I don't know about you, but I would wring the neck of any so-called health care professional that gave my middle-schooler birth control without my knowledge or consent. Who does Dr. Quackers think he is deciding what's best for my child? Last time I checked, he wasn't there when my child was up all night worrying about monsters in the closet, or agonizing over whether to wear the red or the blue dress to school, or dealing with the pain of rejection from the "in crowd." I don't recall him paying the bills for dance lessons, music lessons or the orthodontist. I didn't see him at my child's first ball game or ballet debut.
There is a word for the adults who bear the responsibility of making decisions for their minor children. It's spelled p-a-r-e-n-t-s. Parents are the ones charged with the responsibility of making important, life-altering decisions for their offspring who, because of their youth or immaturity, are not yet qualified to make those decisions for themselves. Parents, along with their kids, are the ones who live with the consequences of those decisions. The doctors don't. The nurses don't. And the members of the school board darn sure don't! And all the Ph.D.'s, M.D.'s, and R.N. degrees in the world will not qualify them to substitute their judgment for that of the people who gave birth to, and sacrificed for, their children. Parents are the people who know their children best and love them most. They are the ones with the God-given right and responsibility to make important health care decisions for their children and to counsel them about sensitive issues like sexual activity and birth control.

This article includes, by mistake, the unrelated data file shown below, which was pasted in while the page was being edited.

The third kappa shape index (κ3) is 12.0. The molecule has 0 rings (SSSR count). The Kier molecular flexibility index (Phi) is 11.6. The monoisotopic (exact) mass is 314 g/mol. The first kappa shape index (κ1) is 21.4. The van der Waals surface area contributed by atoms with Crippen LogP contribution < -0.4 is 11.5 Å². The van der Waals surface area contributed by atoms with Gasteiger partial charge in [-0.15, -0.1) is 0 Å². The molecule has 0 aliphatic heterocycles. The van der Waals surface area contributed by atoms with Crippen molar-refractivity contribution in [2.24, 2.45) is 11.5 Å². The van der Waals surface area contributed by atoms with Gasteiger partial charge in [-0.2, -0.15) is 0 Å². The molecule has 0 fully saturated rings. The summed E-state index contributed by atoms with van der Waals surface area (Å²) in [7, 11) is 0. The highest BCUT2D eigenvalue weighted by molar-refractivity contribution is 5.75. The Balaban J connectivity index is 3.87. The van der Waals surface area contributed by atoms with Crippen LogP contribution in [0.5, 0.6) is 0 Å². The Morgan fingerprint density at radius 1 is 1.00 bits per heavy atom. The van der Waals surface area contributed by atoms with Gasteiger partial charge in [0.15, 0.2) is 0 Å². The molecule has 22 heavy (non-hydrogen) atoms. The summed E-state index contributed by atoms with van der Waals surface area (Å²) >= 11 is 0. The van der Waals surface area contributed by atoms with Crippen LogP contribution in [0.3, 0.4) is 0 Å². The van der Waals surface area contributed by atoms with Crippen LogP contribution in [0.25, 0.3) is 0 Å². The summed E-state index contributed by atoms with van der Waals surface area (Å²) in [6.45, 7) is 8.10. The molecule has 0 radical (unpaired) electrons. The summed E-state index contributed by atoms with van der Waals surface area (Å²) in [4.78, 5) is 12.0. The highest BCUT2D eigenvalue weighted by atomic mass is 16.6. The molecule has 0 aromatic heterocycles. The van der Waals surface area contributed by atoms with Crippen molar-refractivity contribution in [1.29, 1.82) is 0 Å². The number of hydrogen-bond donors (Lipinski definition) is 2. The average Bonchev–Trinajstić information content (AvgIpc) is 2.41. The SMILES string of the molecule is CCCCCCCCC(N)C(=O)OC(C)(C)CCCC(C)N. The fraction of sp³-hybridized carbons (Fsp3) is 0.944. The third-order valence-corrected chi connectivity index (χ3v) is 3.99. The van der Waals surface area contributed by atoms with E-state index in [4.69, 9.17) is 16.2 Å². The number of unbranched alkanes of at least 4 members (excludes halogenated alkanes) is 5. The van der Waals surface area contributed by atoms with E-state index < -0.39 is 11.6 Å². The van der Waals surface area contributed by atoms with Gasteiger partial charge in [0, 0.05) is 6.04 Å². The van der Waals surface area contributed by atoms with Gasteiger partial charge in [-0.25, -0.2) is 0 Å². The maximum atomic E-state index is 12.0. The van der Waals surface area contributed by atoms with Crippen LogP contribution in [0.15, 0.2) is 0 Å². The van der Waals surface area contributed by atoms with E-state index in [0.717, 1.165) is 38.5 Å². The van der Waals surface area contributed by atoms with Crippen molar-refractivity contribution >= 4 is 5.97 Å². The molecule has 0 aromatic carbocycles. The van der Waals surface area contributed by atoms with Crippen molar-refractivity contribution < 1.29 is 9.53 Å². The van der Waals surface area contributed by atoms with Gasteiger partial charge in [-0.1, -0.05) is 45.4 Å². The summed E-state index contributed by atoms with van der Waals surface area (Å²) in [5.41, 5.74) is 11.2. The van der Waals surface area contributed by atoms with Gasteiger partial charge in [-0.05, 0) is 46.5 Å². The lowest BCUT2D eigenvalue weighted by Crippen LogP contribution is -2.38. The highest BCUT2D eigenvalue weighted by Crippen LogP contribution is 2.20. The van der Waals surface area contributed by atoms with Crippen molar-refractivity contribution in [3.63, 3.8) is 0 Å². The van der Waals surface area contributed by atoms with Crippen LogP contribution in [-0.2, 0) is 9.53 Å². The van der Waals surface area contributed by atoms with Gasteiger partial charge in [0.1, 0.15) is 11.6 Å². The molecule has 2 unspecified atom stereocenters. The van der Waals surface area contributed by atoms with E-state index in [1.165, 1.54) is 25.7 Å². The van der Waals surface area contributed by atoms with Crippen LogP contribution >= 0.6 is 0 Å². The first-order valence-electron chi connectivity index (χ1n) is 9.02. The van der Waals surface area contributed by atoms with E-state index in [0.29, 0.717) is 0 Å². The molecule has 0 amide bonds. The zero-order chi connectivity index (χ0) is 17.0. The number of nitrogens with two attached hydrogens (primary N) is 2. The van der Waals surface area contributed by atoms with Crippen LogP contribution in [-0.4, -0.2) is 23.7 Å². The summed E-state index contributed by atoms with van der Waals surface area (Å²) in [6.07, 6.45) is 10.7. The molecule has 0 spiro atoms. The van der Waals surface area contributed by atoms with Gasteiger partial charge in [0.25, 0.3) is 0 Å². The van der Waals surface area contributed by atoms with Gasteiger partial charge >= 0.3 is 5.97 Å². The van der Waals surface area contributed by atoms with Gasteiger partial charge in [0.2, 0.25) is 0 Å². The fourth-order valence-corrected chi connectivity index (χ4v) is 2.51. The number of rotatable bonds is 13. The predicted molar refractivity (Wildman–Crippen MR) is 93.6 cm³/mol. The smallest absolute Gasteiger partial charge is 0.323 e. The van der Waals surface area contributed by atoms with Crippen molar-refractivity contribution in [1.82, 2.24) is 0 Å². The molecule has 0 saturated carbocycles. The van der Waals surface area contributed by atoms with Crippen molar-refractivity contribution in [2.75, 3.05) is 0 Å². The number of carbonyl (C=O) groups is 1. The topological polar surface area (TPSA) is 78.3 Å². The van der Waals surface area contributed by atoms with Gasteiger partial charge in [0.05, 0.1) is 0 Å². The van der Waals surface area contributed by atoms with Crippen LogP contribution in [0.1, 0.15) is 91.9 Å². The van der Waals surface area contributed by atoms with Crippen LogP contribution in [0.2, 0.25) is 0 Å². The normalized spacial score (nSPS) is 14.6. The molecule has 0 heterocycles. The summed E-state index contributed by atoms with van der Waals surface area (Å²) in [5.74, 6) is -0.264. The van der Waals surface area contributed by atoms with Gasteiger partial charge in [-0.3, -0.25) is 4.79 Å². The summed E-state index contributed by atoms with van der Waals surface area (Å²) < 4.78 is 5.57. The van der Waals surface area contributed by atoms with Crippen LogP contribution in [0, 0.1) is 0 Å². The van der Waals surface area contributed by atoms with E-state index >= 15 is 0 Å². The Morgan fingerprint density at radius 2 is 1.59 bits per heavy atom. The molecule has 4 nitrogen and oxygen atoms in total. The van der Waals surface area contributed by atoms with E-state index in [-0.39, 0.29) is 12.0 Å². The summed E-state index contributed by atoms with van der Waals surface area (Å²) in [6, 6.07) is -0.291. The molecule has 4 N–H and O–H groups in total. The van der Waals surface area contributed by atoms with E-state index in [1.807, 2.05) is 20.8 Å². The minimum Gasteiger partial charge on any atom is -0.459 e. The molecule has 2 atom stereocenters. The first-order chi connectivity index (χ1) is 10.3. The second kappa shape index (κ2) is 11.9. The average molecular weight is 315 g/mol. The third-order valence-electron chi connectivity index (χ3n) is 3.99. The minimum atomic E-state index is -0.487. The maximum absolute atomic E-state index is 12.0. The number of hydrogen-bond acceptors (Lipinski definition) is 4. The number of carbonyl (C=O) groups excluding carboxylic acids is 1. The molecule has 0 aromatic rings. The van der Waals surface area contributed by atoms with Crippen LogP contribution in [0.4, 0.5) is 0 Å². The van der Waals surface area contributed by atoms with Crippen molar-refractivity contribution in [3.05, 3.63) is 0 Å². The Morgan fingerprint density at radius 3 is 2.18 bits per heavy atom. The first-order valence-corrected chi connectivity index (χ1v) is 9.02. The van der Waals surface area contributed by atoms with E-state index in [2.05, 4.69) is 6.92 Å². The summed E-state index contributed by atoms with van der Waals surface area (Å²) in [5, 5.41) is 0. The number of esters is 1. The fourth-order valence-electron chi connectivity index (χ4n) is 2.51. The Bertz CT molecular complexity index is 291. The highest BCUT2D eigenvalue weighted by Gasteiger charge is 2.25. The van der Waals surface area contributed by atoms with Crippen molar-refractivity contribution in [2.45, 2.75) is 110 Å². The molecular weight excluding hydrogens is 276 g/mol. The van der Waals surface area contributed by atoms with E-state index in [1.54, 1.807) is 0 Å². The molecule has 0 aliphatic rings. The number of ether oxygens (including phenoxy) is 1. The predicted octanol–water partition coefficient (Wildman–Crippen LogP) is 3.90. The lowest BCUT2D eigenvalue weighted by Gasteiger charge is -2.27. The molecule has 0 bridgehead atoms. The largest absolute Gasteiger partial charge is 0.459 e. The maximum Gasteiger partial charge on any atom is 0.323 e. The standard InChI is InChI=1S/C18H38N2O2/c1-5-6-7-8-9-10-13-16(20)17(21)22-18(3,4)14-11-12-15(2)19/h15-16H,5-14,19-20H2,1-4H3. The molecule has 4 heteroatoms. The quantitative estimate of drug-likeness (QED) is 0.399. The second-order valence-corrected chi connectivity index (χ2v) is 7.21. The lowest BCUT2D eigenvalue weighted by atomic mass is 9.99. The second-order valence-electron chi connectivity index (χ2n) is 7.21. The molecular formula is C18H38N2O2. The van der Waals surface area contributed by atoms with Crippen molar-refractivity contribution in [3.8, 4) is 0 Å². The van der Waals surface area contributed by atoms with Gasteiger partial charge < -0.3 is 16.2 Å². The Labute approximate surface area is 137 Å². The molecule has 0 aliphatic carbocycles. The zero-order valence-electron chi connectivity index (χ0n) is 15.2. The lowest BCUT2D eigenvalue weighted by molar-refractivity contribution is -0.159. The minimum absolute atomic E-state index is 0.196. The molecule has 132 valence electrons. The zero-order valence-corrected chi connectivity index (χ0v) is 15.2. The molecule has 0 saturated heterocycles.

I know that there are some parents who aren't fit or who abdicate their parental responsibilities. In such instances it may be necessary for the state to intervene in loco parentis. But that's not what is going on at King Middle School. The educrats on the school board made a blanket decision that affects all the parents and all the children at that school.
The arrogance of the school board in Portland is breathtaking. By their decision, these officials maintain that they—rather than parents—know what is in the best interest of the parents' children when it comes to sexual health and well being. These know-it-all bureaucrats have, therefore, determined to dispense sexual aids and medication without the parents' knowledge or consent. But mark it down: those bureaucrats won't be the ones that have to make the tough decisions—financial, emotional and social—for the "tween" age child faced with unwanted pregnancy or a sexually transmitted disease who thought that a condom or pill was adequate insurance against such calamities. Nope, those decisions will fall back on the parents.
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